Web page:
A recent study estimates that 47% of all foreclosed properties in the US are still occupied.
When you first see this stat, you may be surprised… but we’re not.
What most people don’t realize is that banks aren’t in the business of owning houses.
They are in the business of making money. The best way of them to do this is by loaning people money. But when they have to foreclose on a house… the bank is forced to own the house until they find a away to sell it and get back their initial investment.
But, what they have found is that when a Minneapolis foreclosed house goes vacant… there is a much greater chance that the house will fall into disrepair. Often times, the bank would rather keep you in the property even after the foreclosure process has started, in order to ward of vandals and so that your home remains in working order.
There’s been a lot of talk in the media about people living for free after foreclosure – and even many stories about banks “abandoning” properties.
In those stories, people are avoiding house payments for months, even years.
Man, that sounds great! Let’s all live for free. (wink)
Wait… it can’t be that simple, right?
No bank would purposely neglect to collect payments. The only way that these situations could have taken place is due to some serious negligence somewhere at your bank ( one in a million) .
However, you might get lucky! It’s possible, and it has definitely happened before. However, it’s not exactly legal to avoid payments that you owe, and it can get you in serious trouble.
So why are so many foreclosed homes occupied? The answer to this particular question is a lot simpler. It’s important to remember that no one wants their house to be vacant. Vacant homes are targets for vandalism and crime.
Staying in the property can help the bank maintain the value of their investment, so it’s actually in their best interests to keep it occupied. Be that as it may, partly because of the ways that the foreclosure laws are structured in Minnesota, banks may ask you to leave while actually wanting you to stay.
There are a few perfectly legal ways to remain in your home, even after foreclosure.
How To Stay In My Home After Foreclosure In Minneapolis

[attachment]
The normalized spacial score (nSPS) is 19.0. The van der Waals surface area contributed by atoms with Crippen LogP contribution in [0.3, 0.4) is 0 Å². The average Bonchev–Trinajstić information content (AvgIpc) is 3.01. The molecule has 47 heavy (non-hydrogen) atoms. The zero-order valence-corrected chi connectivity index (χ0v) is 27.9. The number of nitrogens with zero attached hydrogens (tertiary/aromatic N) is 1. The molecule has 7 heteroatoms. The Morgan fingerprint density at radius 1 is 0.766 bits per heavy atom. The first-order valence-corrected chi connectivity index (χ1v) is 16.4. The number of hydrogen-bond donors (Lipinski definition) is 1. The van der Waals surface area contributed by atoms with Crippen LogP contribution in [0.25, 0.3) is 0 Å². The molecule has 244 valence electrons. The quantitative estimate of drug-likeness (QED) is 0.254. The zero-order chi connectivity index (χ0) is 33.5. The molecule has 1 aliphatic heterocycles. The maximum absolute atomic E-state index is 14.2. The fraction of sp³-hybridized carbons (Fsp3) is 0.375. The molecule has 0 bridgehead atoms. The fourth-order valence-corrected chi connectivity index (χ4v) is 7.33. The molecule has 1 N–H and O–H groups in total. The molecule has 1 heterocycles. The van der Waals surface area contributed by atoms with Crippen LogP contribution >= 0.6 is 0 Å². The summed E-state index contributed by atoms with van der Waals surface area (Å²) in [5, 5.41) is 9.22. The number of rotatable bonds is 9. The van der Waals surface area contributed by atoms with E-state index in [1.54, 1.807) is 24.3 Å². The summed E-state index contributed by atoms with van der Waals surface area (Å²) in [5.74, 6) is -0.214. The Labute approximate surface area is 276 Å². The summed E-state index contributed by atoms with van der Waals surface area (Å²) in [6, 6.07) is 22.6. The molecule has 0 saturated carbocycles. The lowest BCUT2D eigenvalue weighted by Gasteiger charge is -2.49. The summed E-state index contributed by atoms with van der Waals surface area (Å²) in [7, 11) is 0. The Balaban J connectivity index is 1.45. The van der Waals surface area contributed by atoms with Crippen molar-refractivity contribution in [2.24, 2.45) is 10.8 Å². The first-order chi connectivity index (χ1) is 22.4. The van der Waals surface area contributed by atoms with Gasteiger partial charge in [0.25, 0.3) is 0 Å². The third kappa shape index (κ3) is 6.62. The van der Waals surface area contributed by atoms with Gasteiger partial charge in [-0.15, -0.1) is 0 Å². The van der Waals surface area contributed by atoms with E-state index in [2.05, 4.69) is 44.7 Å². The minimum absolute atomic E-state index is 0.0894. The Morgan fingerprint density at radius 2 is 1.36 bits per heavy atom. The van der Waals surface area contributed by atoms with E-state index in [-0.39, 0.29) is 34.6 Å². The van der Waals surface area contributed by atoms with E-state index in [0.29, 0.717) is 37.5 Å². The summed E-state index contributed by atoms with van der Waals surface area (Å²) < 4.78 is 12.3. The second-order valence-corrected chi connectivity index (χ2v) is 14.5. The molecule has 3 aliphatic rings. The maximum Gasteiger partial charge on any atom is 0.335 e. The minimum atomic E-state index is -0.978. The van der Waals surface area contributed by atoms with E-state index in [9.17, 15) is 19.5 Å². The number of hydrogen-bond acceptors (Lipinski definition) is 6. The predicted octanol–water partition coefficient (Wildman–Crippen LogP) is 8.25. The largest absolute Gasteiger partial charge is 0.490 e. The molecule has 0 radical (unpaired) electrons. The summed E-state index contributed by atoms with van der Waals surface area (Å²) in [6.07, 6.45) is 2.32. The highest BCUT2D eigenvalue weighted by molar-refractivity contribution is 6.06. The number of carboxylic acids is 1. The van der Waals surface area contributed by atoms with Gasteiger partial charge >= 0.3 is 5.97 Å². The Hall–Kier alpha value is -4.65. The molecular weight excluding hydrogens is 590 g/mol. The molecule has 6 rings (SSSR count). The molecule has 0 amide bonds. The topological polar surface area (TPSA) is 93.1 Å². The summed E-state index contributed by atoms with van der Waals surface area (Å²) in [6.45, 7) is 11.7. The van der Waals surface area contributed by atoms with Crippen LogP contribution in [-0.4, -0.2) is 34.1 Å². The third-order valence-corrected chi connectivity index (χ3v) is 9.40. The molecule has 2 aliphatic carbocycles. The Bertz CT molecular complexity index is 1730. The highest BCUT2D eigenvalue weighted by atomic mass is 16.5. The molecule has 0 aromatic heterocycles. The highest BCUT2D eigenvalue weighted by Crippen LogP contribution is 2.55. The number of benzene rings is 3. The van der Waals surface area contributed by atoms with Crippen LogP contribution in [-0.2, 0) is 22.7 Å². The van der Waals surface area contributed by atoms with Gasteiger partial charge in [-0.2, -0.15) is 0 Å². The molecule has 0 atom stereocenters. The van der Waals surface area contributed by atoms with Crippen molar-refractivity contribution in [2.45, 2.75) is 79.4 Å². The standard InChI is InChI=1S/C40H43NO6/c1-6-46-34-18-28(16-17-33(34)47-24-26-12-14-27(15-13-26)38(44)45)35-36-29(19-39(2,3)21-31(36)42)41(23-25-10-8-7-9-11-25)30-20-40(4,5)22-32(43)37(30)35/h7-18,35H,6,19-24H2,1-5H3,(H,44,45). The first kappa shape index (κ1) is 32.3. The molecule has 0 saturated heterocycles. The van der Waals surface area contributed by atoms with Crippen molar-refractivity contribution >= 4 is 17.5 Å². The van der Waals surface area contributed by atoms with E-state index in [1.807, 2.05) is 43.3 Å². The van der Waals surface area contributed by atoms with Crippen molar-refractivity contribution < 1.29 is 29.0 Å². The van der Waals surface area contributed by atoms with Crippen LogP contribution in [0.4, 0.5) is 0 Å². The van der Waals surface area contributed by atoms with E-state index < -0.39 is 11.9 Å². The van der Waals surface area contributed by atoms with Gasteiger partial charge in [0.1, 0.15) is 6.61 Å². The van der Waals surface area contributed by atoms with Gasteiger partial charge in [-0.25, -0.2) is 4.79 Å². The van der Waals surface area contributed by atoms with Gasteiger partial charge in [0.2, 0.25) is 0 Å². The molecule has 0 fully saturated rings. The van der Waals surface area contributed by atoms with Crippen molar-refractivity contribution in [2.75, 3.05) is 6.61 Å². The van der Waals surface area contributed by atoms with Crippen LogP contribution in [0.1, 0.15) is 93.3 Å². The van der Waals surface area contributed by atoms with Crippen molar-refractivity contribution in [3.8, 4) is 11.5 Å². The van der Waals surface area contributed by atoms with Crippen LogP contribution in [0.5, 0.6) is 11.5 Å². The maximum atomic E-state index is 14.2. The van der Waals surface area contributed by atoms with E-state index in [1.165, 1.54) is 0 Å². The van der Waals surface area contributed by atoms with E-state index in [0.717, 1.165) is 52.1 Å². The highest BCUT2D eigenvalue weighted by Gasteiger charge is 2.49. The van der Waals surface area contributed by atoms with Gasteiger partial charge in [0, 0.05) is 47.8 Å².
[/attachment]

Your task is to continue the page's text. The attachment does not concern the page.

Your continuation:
Not all of these options may be available to you (depending on your situation and your lenders). But if you do decide to pursue some of them, you’ll need some expert advice along the way.
1) Wait it out. Honestly, this is a pretty bad option, but it seems to be increasingly common. You definitely shouldn’t run away and abandon your house when the first notice of default shows up. Remember that the proceedings and the process takes months, even years sometimes. It’s not over until it’s over, so don’t give up too early. On the other hand, don’t wait until the sheriff shows up to evict you before you start packing up your stuff.
2) Go to court. In very rare cases, judges are granting stays and delaying evictions. This is really only a valid option if you (and your attorneys) can prove that the bank has neglected a legal requirement during the foreclosure process. During the past few years, a lot of fraudulent behavior at banks has been uncovered – so an increasing trend of court rulings stopping foreclosures has been seen. However, fighting banks with lawyers is very difficult, expensive and time-consuming, even if you’ve got a perfect case (most people don’t stand a chance).
3) Propose a move-out bonus. Often buyers of occupied foreclosure properties spend thousands of dollars on lawyers and other costs of eviction, so why not save everyone the time and expense by taking some of that money yourself? It’s known as “cash for keys”. It sounds a little greedy, but greasing the wheels does help everything run more smoothly. Plus, you can help out the bank and the buyers by not abandoning the house to squatters before they’re ready to give possession.
4) Rent it back. It may sound crazy, but some banks are willing to take on previous homeowners as tenants in their properties. That’s only a short-term fix, as they’ll want your agreement to vacate the premises as soon as they find someone to purchase the property. In some cases, we can even purchase the property and rent it back to you.
It’s really good that you’re reading this page and exploring your options. We help homeowners like you to find creative solutions that can save you from the terrible effects of a foreclosure.
We can’t help everyone, but we might be able to help you.
We buy local Minneapolis MN houses like yours from people who need to sell fast.s